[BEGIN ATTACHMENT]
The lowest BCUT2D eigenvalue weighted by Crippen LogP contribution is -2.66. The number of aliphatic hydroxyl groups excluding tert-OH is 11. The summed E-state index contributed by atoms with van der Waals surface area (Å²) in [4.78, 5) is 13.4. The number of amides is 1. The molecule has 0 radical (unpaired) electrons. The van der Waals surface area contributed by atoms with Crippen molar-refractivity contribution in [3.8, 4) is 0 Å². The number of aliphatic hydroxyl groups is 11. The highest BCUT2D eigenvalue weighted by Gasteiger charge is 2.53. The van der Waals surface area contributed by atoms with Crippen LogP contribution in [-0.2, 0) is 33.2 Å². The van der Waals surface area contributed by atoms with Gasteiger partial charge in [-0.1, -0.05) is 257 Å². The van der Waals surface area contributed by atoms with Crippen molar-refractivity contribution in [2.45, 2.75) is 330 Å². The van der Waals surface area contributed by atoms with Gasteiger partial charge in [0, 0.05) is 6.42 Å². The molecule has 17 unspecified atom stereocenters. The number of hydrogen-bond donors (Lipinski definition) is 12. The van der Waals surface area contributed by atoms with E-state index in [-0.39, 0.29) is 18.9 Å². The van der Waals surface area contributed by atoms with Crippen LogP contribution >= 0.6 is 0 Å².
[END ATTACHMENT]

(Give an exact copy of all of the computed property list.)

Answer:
The lowest BCUT2D eigenvalue weighted by Crippen LogP contribution is -2.66. The number of aliphatic hydroxyl groups excluding tert-OH is 11. The summed E-state index contributed by atoms with van der Waals surface area (Å²) in [4.78, 5) is 13.4. The number of amides is 1. The molecule has 0 radical (unpaired) electrons. The van der Waals surface area contributed by atoms with Crippen molar-refractivity contribution in [3.8, 4) is 0 Å². The number of aliphatic hydroxyl groups is 11. The highest BCUT2D eigenvalue weighted by Gasteiger charge is 2.53. The van der Waals surface area contributed by atoms with Crippen LogP contribution in [-0.2, 0) is 33.2 Å². The van der Waals surface area contributed by atoms with Gasteiger partial charge in [-0.1, -0.05) is 257 Å². The van der Waals surface area contributed by atoms with Crippen molar-refractivity contribution in [2.45, 2.75) is 330 Å². The van der Waals surface area contributed by atoms with Gasteiger partial charge in [0, 0.05) is 6.42 Å². The molecule has 17 unspecified atom stereocenters. The number of hydrogen-bond donors (Lipinski definition) is 12. The van der Waals surface area contributed by atoms with E-state index in [-0.39, 0.29) is 18.9 Å². The van der Waals surface area contributed by atoms with Crippen LogP contribution >= 0.6 is 0 Å².